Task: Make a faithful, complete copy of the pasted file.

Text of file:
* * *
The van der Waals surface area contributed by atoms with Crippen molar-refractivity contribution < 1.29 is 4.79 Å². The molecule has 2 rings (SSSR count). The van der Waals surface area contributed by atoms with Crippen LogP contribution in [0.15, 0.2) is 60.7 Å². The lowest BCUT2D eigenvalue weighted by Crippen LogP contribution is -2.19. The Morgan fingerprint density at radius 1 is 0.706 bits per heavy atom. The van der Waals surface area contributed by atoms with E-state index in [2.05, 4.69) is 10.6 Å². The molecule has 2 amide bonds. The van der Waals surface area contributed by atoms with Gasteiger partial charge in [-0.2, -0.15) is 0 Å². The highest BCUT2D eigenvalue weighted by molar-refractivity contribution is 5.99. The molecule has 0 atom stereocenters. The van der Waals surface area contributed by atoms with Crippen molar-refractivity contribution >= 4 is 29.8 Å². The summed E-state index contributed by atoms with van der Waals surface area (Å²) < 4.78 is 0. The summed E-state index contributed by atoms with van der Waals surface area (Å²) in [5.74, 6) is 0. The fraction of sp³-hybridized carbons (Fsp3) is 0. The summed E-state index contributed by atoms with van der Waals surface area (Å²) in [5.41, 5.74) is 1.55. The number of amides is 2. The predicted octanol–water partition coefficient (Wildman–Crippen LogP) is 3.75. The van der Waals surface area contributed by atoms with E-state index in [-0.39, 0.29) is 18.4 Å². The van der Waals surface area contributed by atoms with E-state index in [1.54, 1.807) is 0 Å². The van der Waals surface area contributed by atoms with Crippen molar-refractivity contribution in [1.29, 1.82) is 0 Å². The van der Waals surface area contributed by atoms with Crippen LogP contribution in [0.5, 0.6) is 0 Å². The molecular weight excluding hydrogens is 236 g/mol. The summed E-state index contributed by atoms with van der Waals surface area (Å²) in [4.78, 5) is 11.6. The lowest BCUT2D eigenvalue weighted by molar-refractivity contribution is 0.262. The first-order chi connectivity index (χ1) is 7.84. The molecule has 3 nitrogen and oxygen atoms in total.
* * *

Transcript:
The van der Waals surface area contributed by atoms with Crippen molar-refractivity contribution < 1.29 is 4.79 Å². The molecule has 2 rings (SSSR count). The van der Waals surface area contributed by atoms with Crippen LogP contribution in [0.15, 0.2) is 60.7 Å². The lowest BCUT2D eigenvalue weighted by Crippen LogP contribution is -2.19. The Morgan fingerprint density at radius 1 is 0.706 bits per heavy atom. The van der Waals surface area contributed by atoms with E-state index in [2.05, 4.69) is 10.6 Å². The molecule has 2 amide bonds. The van der Waals surface area contributed by atoms with Gasteiger partial charge in [-0.2, -0.15) is 0 Å². The highest BCUT2D eigenvalue weighted by molar-refractivity contribution is 5.99. The molecule has 0 atom stereocenters. The van der Waals surface area contributed by atoms with Crippen molar-refractivity contribution >= 4 is 29.8 Å². The summed E-state index contributed by atoms with van der Waals surface area (Å²) < 4.78 is 0. The summed E-state index contributed by atoms with van der Waals surface area (Å²) in [5.74, 6) is 0. The fraction of sp³-hybridized carbons (Fsp3) is 0. The summed E-state index contributed by atoms with van der Waals surface area (Å²) in [5.41, 5.74) is 1.55. The number of amides is 2. The predicted octanol–water partition coefficient (Wildman–Crippen LogP) is 3.75. The van der Waals surface area contributed by atoms with E-state index in [-0.39, 0.29) is 18.4 Å². The van der Waals surface area contributed by atoms with E-state index in [1.54, 1.807) is 0 Å². The van der Waals surface area contributed by atoms with Crippen molar-refractivity contribution in [1.29, 1.82) is 0 Å². The van der Waals surface area contributed by atoms with Crippen LogP contribution in [0.5, 0.6) is 0 Å². The molecular weight excluding hydrogens is 236 g/mol. The summed E-state index contributed by atoms with van der Waals surface area (Å²) in [4.78, 5) is 11.6. The lowest BCUT2D eigenvalue weighted by molar-refractivity contribution is 0.262. The first-order chi connectivity index (χ1) is 7.84. The molecule has 3 nitrogen and oxygen atoms in total.